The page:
Researchers and scientific societies take off June 10 to address racism and representation
Image courtesy shutdownstem.com
"If we don’t take action, the scientific community will be deprived of the latent scientific contributions of talented potential scientists."
Markita del Carpio Landry, professor of chemical and biological engineering, University of California, Berkeley
As people continue to march in the streets in the US and elsewhere this week to protest racism and police brutality against Black people, scientists are also organizing to address inequities in science, technology, engineering, and math (STEM) fields and academia.
Under the banners of #ShutDownAcademia and #ShutDownSTEM, these scientists call for non-Black scientists around the world to step back from their usual work to educate themselves and develop concrete actions to promote change. “Wednesday June 10, 2020 will mark the day that we transition into a lifelong commitment of actions to eradicate anti-Black racism in academia and STEM,” the organizers say. “Your plan should include an actionable goal, steps you will take to reach your goal, and metrics/indicators you will look for to know whether you are successfully moving towards your goal.”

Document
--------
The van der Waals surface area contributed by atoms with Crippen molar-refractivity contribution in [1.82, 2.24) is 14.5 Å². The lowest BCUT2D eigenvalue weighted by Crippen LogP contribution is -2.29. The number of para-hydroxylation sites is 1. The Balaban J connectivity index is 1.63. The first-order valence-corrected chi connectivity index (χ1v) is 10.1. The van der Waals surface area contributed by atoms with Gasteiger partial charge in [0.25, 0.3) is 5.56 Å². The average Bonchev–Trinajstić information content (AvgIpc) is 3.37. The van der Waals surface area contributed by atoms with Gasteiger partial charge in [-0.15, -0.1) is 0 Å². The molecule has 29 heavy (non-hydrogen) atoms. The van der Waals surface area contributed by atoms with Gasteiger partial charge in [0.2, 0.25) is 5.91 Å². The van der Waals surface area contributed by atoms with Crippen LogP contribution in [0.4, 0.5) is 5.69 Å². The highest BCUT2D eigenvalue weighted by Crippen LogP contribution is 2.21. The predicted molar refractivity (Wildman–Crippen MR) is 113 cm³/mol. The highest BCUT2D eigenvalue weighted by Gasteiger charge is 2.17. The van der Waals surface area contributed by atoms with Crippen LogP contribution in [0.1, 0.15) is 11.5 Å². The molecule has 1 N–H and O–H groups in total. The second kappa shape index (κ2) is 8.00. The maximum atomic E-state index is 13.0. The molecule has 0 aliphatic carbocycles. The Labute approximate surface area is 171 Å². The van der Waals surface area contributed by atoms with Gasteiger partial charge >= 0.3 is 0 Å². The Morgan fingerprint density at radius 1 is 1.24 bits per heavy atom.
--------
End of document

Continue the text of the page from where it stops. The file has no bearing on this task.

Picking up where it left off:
For some chemists contacted by C&EN, such action is an extension of work they’re already doing.
Steven D. Townsend
At Vanderbilt University, chemistry professor Steven D. Townsend’s students concluded that instead of stopping work for a day, “the best way to change the system is to work hard and position themselves to be leaders in chemistry so that they can enact change,” he says. Outside of academia, his group has delivered meals to people experiencing homelessness and is gathering items to support an anti-poverty center in Nashville, he says.
Marie Heffern, a chemistry professor at the University of California, Davis, is also working with her lab group to observe the strike. “Instead of group meeting, we are going to have a discussion about ways that our lab can make changes to improve inclusivity and encourage success in diverse groups,” as well as ways that their department can improve diversity in graduate student recruiting and retention. She adds that it is important for faculty “to not just say they are open to conversation, but to realize that they must be the conversation starters.”
Markita del Carpio Landry
Likewise, Markita del Carpio Landry, a professor of chemical and biological engineering at the University of California, Berkeley, has had her lab members postpone previously scheduled activities and will be holding a group meeting focused on Black Lives Matter. Her group also holds a student-run workshop on diversity, equity, and inclusion at its annual retreats. “We find that keeping an open and honest line of communication prioritizing respect, listening, and acceptance and holding each other accountable for upholding these standards helps ensure everyone feels welcome regardless of the path they’ve taken before getting to our lab,” she says.